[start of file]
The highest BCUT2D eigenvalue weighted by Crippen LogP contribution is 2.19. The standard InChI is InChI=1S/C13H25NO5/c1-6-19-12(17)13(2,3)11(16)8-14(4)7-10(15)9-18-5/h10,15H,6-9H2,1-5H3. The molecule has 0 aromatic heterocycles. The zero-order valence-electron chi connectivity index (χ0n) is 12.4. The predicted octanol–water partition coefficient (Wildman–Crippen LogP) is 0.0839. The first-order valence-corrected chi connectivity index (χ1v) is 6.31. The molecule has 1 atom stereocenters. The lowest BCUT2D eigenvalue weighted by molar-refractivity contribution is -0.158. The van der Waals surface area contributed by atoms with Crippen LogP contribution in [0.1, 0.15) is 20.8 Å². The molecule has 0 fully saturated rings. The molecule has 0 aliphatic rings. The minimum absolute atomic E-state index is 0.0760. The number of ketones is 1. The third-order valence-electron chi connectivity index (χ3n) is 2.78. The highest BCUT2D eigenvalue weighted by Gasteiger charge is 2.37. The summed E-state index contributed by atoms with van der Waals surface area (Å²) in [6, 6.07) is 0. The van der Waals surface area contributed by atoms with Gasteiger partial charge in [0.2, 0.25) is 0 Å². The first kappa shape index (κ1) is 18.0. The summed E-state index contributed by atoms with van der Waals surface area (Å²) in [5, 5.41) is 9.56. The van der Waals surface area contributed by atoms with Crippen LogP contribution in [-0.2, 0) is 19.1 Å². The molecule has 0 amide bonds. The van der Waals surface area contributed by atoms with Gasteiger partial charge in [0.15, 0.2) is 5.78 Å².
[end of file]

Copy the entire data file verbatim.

The highest BCUT2D eigenvalue weighted by Crippen LogP contribution is 2.19. The standard InChI is InChI=1S/C13H25NO5/c1-6-19-12(17)13(2,3)11(16)8-14(4)7-10(15)9-18-5/h10,15H,6-9H2,1-5H3. The molecule has 0 aromatic heterocycles. The zero-order valence-electron chi connectivity index (χ0n) is 12.4. The predicted octanol–water partition coefficient (Wildman–Crippen LogP) is 0.0839. The first-order valence-corrected chi connectivity index (χ1v) is 6.31. The molecule has 1 atom stereocenters. The lowest BCUT2D eigenvalue weighted by molar-refractivity contribution is -0.158. The van der Waals surface area contributed by atoms with Crippen LogP contribution in [0.1, 0.15) is 20.8 Å². The molecule has 0 fully saturated rings. The molecule has 0 aliphatic rings. The minimum absolute atomic E-state index is 0.0760. The number of ketones is 1. The third-order valence-electron chi connectivity index (χ3n) is 2.78. The highest BCUT2D eigenvalue weighted by Gasteiger charge is 2.37. The summed E-state index contributed by atoms with van der Waals surface area (Å²) in [6, 6.07) is 0. The van der Waals surface area contributed by atoms with Gasteiger partial charge in [0.2, 0.25) is 0 Å². The first kappa shape index (κ1) is 18.0. The summed E-state index contributed by atoms with van der Waals surface area (Å²) in [5, 5.41) is 9.56. The van der Waals surface area contributed by atoms with Crippen LogP contribution in [-0.2, 0) is 19.1 Å². The molecule has 0 amide bonds. The van der Waals surface area contributed by atoms with Gasteiger partial charge in [0.15, 0.2) is 5.78 Å².